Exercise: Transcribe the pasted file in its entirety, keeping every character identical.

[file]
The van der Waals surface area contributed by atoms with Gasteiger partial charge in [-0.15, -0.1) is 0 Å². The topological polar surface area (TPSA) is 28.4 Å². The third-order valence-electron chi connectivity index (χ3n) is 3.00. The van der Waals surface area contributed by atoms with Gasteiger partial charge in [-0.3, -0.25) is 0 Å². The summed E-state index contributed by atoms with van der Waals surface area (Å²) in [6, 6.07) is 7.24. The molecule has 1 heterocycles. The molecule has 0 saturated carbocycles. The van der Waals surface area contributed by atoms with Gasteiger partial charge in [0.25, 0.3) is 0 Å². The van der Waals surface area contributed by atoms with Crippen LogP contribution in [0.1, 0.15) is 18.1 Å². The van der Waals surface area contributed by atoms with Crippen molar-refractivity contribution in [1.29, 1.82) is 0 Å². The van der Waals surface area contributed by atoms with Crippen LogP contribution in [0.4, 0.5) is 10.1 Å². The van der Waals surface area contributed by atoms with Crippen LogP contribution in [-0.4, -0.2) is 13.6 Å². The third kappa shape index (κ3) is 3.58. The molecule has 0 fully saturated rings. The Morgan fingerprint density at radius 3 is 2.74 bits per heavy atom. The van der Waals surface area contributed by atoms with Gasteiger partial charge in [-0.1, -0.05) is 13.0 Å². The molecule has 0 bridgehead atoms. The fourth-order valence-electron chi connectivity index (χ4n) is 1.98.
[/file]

The van der Waals surface area contributed by atoms with Gasteiger partial charge in [-0.15, -0.1) is 0 Å². The topological polar surface area (TPSA) is 28.4 Å². The third-order valence-electron chi connectivity index (χ3n) is 3.00. The van der Waals surface area contributed by atoms with Gasteiger partial charge in [-0.3, -0.25) is 0 Å². The summed E-state index contributed by atoms with van der Waals surface area (Å²) in [6, 6.07) is 7.24. The molecule has 1 heterocycles. The molecule has 0 saturated carbocycles. The van der Waals surface area contributed by atoms with Gasteiger partial charge in [0.25, 0.3) is 0 Å². The van der Waals surface area contributed by atoms with Crippen LogP contribution in [0.1, 0.15) is 18.1 Å². The van der Waals surface area contributed by atoms with Crippen molar-refractivity contribution in [1.29, 1.82) is 0 Å². The van der Waals surface area contributed by atoms with Crippen LogP contribution in [0.4, 0.5) is 10.1 Å². The van der Waals surface area contributed by atoms with Crippen LogP contribution in [-0.4, -0.2) is 13.6 Å². The third kappa shape index (κ3) is 3.58. The molecule has 0 fully saturated rings. The Morgan fingerprint density at radius 3 is 2.74 bits per heavy atom. The van der Waals surface area contributed by atoms with Gasteiger partial charge in [-0.1, -0.05) is 13.0 Å². The molecule has 0 bridgehead atoms. The fourth-order valence-electron chi connectivity index (χ4n) is 1.98.